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Osceola Environmental Center


The Reedy Creek Swamp encompasses thousands of acres of wetlands adjacent to Reedy Creek in northwestern Osceola County. Reedy Creek is a slow moving creek, which drains into Lake Russell, and eventually, through the chain of lakes, into the Kissimmee River, Lake Okeechobee, and the Everglades.

The Osceola Schools Environmental Study Center is a 19-acre segment of this vast ecosystem. In this tiny area otter, deer, turkey, alligators, osprey, herons, woodpeckers and many other bird and animal species have been observed.

Many plants are a part of this particular swamp ecosystem. Major tree species include bald and pond cypress, gum, hickory and ash. Orchids, mosses, epiphytes, and ferns are readily observable from the 1800-foot elevated boardwalk.

There are about a dozen virgin bald cypress trees on the property, which were spared by the logging operations that took place in this swamp during the 1930s, '40s and '50s. These trees are very predominant and tower above the forest canopy. Many of these virgin cypresses contain osprey nests.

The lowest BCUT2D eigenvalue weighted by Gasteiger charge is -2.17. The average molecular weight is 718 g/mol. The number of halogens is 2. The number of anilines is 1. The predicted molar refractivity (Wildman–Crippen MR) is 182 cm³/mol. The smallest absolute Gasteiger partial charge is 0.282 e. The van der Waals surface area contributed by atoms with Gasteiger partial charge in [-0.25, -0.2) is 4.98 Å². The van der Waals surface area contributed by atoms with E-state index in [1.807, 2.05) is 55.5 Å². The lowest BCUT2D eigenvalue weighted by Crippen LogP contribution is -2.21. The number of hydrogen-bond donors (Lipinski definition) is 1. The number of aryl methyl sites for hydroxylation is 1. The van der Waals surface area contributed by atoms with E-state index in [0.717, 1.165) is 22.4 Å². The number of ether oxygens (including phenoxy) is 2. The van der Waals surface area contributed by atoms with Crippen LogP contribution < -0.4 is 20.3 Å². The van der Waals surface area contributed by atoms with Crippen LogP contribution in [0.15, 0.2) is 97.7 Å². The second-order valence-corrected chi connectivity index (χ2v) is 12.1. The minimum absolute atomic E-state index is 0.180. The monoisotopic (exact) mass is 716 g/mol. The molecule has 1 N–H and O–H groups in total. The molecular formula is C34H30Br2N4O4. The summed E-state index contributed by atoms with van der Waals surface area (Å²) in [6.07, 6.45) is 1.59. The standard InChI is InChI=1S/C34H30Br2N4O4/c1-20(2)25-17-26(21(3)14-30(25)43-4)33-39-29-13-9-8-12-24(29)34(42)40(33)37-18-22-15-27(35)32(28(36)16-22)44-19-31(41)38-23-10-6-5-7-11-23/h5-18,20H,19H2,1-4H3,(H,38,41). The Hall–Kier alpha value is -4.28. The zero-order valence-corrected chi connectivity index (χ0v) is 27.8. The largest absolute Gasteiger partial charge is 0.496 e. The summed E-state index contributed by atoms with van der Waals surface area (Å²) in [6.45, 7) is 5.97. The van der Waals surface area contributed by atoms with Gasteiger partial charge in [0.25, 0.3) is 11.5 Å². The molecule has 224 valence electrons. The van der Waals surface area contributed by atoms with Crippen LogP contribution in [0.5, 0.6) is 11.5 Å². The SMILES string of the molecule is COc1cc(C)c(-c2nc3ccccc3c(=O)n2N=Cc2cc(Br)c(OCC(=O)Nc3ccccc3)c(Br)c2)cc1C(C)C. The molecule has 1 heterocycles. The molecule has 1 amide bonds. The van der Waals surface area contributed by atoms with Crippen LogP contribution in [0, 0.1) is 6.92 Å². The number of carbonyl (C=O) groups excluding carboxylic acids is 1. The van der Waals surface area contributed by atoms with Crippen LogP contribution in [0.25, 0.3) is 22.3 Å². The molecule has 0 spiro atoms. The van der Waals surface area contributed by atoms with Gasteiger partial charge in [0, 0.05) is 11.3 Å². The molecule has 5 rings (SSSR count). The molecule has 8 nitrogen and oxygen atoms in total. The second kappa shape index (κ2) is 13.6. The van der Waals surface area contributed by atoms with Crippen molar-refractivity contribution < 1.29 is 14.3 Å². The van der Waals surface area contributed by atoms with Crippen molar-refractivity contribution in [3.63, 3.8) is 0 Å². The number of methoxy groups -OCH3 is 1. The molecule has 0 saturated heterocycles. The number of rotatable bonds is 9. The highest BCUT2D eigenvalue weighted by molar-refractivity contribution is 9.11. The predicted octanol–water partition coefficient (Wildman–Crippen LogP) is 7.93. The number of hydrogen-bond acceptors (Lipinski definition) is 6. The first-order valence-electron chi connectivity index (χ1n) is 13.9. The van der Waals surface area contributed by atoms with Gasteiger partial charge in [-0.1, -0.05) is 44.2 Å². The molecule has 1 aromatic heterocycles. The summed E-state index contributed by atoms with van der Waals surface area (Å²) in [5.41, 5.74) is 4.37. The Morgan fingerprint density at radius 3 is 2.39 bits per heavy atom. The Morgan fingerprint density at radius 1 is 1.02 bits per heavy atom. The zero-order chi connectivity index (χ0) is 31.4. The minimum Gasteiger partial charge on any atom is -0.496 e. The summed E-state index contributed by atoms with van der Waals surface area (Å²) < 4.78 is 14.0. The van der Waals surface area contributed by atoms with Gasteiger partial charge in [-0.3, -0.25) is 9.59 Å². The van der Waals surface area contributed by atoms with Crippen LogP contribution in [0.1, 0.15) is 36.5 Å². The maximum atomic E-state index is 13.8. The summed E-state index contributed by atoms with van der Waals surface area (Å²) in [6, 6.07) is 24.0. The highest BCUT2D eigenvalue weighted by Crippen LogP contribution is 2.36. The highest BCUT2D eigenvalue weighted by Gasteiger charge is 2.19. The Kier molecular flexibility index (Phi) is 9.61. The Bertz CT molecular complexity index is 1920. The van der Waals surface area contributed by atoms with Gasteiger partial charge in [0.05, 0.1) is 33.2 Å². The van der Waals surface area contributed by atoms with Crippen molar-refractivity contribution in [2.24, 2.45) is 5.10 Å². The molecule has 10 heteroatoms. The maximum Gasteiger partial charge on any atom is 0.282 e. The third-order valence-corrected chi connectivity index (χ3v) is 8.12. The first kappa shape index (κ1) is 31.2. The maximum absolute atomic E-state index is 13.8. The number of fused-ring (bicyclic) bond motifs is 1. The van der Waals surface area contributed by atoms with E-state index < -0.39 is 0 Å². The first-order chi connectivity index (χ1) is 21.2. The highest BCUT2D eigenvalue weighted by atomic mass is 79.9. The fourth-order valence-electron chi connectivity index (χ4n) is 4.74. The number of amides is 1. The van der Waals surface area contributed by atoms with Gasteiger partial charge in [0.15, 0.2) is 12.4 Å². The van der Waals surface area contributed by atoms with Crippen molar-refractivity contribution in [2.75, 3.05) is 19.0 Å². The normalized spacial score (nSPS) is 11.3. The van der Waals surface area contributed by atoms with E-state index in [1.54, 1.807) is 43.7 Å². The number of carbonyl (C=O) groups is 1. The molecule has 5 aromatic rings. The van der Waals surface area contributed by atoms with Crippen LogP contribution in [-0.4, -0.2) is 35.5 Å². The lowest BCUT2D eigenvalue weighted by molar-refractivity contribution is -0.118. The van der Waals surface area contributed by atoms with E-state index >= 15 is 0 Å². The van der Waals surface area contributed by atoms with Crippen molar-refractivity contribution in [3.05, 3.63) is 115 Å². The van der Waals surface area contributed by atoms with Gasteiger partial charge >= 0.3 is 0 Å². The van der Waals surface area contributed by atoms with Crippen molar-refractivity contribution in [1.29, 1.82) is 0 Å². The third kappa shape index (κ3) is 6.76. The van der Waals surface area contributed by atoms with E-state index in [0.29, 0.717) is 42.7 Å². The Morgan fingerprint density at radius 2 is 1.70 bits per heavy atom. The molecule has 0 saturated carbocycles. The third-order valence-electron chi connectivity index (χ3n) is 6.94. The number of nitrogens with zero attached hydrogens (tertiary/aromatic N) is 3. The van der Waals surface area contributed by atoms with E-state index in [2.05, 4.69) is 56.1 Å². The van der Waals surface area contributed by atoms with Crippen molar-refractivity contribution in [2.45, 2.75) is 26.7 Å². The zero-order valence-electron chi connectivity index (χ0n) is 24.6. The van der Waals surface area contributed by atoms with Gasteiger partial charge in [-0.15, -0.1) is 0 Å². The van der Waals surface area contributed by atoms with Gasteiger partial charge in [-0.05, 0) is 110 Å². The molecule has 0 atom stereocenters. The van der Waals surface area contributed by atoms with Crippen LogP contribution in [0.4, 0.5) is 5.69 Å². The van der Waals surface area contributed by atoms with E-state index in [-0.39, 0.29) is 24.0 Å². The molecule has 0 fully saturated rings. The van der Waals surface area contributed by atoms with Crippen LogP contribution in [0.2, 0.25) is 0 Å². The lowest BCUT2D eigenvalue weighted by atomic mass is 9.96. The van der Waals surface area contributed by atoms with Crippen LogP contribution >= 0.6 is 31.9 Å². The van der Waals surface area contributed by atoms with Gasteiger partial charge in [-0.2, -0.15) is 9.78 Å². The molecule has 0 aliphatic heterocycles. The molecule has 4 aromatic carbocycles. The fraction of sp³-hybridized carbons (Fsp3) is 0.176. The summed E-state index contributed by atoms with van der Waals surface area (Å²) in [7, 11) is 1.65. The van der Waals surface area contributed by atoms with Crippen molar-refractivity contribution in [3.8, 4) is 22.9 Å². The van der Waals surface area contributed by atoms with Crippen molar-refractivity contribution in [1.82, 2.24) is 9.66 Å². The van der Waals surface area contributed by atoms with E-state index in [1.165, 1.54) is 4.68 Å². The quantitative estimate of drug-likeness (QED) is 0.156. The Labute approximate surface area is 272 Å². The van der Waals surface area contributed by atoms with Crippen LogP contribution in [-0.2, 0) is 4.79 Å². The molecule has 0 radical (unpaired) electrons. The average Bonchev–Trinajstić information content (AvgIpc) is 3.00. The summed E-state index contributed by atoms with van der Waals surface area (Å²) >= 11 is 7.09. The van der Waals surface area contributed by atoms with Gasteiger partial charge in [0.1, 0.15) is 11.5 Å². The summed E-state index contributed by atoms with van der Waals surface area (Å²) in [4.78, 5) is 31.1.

The human history of the tract includes the logging operations already mentioned. Many of the stumps are visible as well as large sections of trees that the loggers could not move once the tree was felled. There is also an abandoned railroad grade running through the swamp. This railroad line was used to move the logs from the area. There is also evidence of even earlier human activity in the swamp in the form of Indian shell mounds along the creek bank. One of these mounds is accessible by trail from the center.

The Osceola Environmental Study Center is a unique place. Our use policies are designed to protect the plants and animals in the center as well as provide a quiet place to reflect upon and contemplate the natural world.

Copyright © 2010 The Florida Geographic Alliance